If you are new to Aikido, what can you expect when you turn up to a class for the first time?
It can be slightly intimidating to arrive at a martial arts class with no idea of what you are letting yourself in for. So let me try to reassure you that joining our Aikido class is not going to be a frightening experience! In fact, I think (I hope!) that you will find us friendly and that you will have a lot of fun practising with us.
I won’t go over the details of the arts of Aikido here (it will be easier to explain those at the class itself), but I do want to give you a few ideas of what our classes are like. First, let me clarify what Aikido is not: it is not a system of hand-to-hand fighting; it is not a competitive sport; it is not something that only young people can do! Here is a short taster showing some of the great masters of Aikido...
So what is a class actually like?
A class will generally begin with a few warm-ups. These are a series of graded stretching and aerobic exercises to get you limbered up. We will then go through a number of ‘Ki’ exercises which will help you to learn how to focus your thoughts and remain relaxed and calm even when under pressure. After the Ki exercises we will move on to the Aikido techniques themselves.
As a beginner you will first learn two important skills: 1) how to get out of the way if someone attacks you and 2) how to fall to the ground safely, without hurting yourself. Once you’ve learnt those, you will be taught some ways of defending yourself against an attack. Aikido is an entirely defensive art – and it is not aggressive or competitive. We do not have ‘Aikido matches’, there is no scoring and there are no winners or losers.
On the whole, our Aikido classes are very informal. Aikido classes are – and should be – fun. That said, we take Aikido itself very seriously. So while the atmosphere of a class may be relaxed, don’t be deceived into thinking that we treat Aikido lightly. We do not. Aikido is a beautiful and challenging art. Accordingly we take its study very seriously.
In spite of the informality, there are a few formal conventions that we observe in order to show our respect for the art and for the great teachers of that art. When we enter the practice room (the ‘dojo’) we make a small standing bow. When the teacher (the ‘sensei’) is speaking, the students kneel (or sit cross legged) on the edge of the practice mat. When you have finished practising with another student, it is considered polite to say ‘Thank you’. At the start and end of a class, the teacher will welcome and thank the students. These are minor details and nobody will be worried if you are unfamiliar with the etiquette when you practise with us. But if you want some more information, please see the page on ‘Dojo etiquette’.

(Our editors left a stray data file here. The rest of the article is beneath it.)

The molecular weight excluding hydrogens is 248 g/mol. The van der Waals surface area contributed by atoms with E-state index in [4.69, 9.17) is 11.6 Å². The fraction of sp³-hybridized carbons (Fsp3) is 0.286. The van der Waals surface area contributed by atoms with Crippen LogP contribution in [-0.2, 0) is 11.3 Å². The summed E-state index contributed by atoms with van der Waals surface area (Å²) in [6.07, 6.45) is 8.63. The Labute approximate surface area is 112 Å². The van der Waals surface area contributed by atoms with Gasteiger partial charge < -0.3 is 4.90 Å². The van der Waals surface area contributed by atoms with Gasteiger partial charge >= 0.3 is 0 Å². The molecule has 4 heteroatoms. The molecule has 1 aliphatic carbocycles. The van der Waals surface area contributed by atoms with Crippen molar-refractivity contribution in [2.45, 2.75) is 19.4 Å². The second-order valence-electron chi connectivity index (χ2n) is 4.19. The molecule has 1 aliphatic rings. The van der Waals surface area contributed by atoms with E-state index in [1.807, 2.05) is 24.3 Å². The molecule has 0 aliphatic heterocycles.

Finally, what should you wear? Unless you have practised a martial art before, you probably won’t have a special martial art suit (a ‘gi’). That doesn’t matter. Just wear something loose-fitting and comfortable – a sweat suit would be perfect. Please don’t wear jewellery or watches as they could easily hurt your or another person when practising. Also, bring some slippers or sandals that you can slip on an off easily. We will practise barefoot on a mat. You will need to leave your slippers at the edge of the mat. If you decide to stick with the study of Aikido, you may buy a judo-style suit at a later date. The club is able to supply these at reduced prices.
You will notice that existing students wear coloured belts and some people may also wear a pair of long, flowing, baggy black ‘trousers’ (called a ‘hakama’). The coloured belts represent degrees of skill. Beginners wear white; more experienced practitioners may wear yellow, orange and other colours. The most experienced people wear black belts and a hakama.
We practise every week on Thursday evenings in Bucks Cross. And, from the 25th of February we will also be practising on Monday evenings in Woolsery. Newcomers are very welcome at either class (see here for more information). Why not give Aikido a try? You may find it’s addictive!